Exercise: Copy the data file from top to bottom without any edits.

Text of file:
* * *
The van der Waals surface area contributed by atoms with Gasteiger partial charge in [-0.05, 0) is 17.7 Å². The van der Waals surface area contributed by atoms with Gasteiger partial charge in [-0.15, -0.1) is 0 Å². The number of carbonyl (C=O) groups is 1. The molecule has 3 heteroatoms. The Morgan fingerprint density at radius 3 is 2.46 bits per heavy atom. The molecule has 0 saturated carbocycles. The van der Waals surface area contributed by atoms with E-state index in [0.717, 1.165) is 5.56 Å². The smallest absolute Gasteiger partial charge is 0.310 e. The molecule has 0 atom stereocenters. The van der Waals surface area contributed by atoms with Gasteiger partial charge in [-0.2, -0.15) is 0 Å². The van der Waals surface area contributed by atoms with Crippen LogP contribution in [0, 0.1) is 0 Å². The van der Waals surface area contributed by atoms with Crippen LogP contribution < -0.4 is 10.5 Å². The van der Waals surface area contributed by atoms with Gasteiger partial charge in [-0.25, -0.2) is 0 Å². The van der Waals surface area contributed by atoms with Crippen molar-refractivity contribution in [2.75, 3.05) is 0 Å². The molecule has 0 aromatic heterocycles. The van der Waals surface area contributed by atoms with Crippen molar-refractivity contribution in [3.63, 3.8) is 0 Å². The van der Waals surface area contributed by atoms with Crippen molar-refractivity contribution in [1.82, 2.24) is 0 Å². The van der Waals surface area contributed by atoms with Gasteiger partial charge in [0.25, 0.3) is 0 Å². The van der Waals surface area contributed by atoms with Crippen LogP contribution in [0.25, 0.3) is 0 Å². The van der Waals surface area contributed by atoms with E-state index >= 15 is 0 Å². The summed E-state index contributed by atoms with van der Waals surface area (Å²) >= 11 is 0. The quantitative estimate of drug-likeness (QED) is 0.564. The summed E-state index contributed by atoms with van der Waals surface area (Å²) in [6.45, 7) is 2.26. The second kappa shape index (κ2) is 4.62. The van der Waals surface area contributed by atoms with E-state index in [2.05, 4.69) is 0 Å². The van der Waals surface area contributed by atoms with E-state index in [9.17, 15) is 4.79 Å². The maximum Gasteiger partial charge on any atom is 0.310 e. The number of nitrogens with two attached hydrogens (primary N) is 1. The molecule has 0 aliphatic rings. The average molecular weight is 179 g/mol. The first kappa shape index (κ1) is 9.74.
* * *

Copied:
The van der Waals surface area contributed by atoms with Gasteiger partial charge in [-0.05, 0) is 17.7 Å². The van der Waals surface area contributed by atoms with Gasteiger partial charge in [-0.15, -0.1) is 0 Å². The number of carbonyl (C=O) groups is 1. The molecule has 3 heteroatoms. The Morgan fingerprint density at radius 3 is 2.46 bits per heavy atom. The molecule has 0 saturated carbocycles. The van der Waals surface area contributed by atoms with E-state index in [0.717, 1.165) is 5.56 Å². The smallest absolute Gasteiger partial charge is 0.310 e. The molecule has 0 atom stereocenters. The van der Waals surface area contributed by atoms with Gasteiger partial charge in [-0.2, -0.15) is 0 Å². The van der Waals surface area contributed by atoms with Crippen LogP contribution in [0, 0.1) is 0 Å². The van der Waals surface area contributed by atoms with Crippen LogP contribution < -0.4 is 10.5 Å². The van der Waals surface area contributed by atoms with Gasteiger partial charge in [-0.25, -0.2) is 0 Å². The van der Waals surface area contributed by atoms with Crippen molar-refractivity contribution in [2.75, 3.05) is 0 Å². The molecule has 0 aromatic heterocycles. The van der Waals surface area contributed by atoms with Crippen molar-refractivity contribution in [3.63, 3.8) is 0 Å². The van der Waals surface area contributed by atoms with Crippen molar-refractivity contribution in [1.82, 2.24) is 0 Å². The van der Waals surface area contributed by atoms with Gasteiger partial charge in [0.25, 0.3) is 0 Å². The van der Waals surface area contributed by atoms with Crippen LogP contribution in [0.25, 0.3) is 0 Å². The van der Waals surface area contributed by atoms with E-state index >= 15 is 0 Å². The summed E-state index contributed by atoms with van der Waals surface area (Å²) >= 11 is 0. The quantitative estimate of drug-likeness (QED) is 0.564. The summed E-state index contributed by atoms with van der Waals surface area (Å²) in [6.45, 7) is 2.26. The second kappa shape index (κ2) is 4.62. The van der Waals surface area contributed by atoms with E-state index in [2.05, 4.69) is 0 Å². The van der Waals surface area contributed by atoms with E-state index in [9.17, 15) is 4.79 Å². The maximum Gasteiger partial charge on any atom is 0.310 e. The number of nitrogens with two attached hydrogens (primary N) is 1. The molecule has 0 aliphatic rings. The average molecular weight is 179 g/mol. The first kappa shape index (κ1) is 9.74.